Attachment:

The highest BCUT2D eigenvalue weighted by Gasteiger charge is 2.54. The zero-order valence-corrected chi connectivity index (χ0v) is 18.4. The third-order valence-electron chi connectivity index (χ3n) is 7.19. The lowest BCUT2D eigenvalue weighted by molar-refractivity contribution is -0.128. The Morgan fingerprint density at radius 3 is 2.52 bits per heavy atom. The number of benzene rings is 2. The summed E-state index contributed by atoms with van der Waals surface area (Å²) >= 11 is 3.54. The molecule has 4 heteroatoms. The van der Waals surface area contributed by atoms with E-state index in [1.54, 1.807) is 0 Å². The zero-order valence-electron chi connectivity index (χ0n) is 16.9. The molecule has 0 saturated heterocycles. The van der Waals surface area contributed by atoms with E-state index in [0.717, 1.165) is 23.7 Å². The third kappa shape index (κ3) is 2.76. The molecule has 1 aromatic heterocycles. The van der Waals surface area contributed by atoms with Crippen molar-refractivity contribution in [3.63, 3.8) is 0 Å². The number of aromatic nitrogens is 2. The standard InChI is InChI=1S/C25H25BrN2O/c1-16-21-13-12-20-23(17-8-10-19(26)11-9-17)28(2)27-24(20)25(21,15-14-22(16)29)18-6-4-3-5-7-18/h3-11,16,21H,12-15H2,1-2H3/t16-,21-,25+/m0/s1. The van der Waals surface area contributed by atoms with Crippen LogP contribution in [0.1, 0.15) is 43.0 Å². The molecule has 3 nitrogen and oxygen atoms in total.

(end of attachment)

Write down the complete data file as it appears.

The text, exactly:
The highest BCUT2D eigenvalue weighted by Gasteiger charge is 2.54. The zero-order valence-corrected chi connectivity index (χ0v) is 18.4. The third-order valence-electron chi connectivity index (χ3n) is 7.19. The lowest BCUT2D eigenvalue weighted by molar-refractivity contribution is -0.128. The Morgan fingerprint density at radius 3 is 2.52 bits per heavy atom. The number of benzene rings is 2. The summed E-state index contributed by atoms with van der Waals surface area (Å²) >= 11 is 3.54. The molecule has 4 heteroatoms. The van der Waals surface area contributed by atoms with E-state index in [1.54, 1.807) is 0 Å². The zero-order valence-electron chi connectivity index (χ0n) is 16.9. The molecule has 0 saturated heterocycles. The van der Waals surface area contributed by atoms with E-state index in [0.717, 1.165) is 23.7 Å². The third kappa shape index (κ3) is 2.76. The molecule has 1 aromatic heterocycles. The van der Waals surface area contributed by atoms with Crippen molar-refractivity contribution in [3.63, 3.8) is 0 Å². The number of aromatic nitrogens is 2. The standard InChI is InChI=1S/C25H25BrN2O/c1-16-21-13-12-20-23(17-8-10-19(26)11-9-17)28(2)27-24(20)25(21,15-14-22(16)29)18-6-4-3-5-7-18/h3-11,16,21H,12-15H2,1-2H3/t16-,21-,25+/m0/s1. The van der Waals surface area contributed by atoms with Crippen LogP contribution in [0.1, 0.15) is 43.0 Å². The molecule has 3 nitrogen and oxygen atoms in total.